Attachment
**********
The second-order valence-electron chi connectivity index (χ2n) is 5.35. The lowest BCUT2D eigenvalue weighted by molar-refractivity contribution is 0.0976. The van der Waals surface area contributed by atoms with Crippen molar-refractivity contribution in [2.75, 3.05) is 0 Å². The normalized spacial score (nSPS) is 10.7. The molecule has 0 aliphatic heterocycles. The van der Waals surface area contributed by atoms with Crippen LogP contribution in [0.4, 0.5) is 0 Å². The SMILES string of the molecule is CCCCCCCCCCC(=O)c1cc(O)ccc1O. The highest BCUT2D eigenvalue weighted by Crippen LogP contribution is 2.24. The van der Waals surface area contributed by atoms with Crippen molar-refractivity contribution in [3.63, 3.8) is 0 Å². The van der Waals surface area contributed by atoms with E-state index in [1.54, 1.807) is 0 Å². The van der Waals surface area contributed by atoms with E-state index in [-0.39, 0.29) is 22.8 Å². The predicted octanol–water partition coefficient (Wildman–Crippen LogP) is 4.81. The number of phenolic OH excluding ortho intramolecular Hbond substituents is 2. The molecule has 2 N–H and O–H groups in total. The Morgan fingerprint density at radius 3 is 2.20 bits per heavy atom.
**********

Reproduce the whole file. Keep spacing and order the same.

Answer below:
The second-order valence-electron chi connectivity index (χ2n) is 5.35. The lowest BCUT2D eigenvalue weighted by molar-refractivity contribution is 0.0976. The van der Waals surface area contributed by atoms with Crippen molar-refractivity contribution in [2.75, 3.05) is 0 Å². The normalized spacial score (nSPS) is 10.7. The molecule has 0 aliphatic heterocycles. The van der Waals surface area contributed by atoms with Crippen LogP contribution in [0.4, 0.5) is 0 Å². The SMILES string of the molecule is CCCCCCCCCCC(=O)c1cc(O)ccc1O. The highest BCUT2D eigenvalue weighted by Crippen LogP contribution is 2.24. The van der Waals surface area contributed by atoms with Crippen molar-refractivity contribution in [3.63, 3.8) is 0 Å². The van der Waals surface area contributed by atoms with E-state index in [1.54, 1.807) is 0 Å². The van der Waals surface area contributed by atoms with E-state index in [-0.39, 0.29) is 22.8 Å². The predicted octanol–water partition coefficient (Wildman–Crippen LogP) is 4.81. The number of phenolic OH excluding ortho intramolecular Hbond substituents is 2. The molecule has 2 N–H and O–H groups in total. The Morgan fingerprint density at radius 3 is 2.20 bits per heavy atom.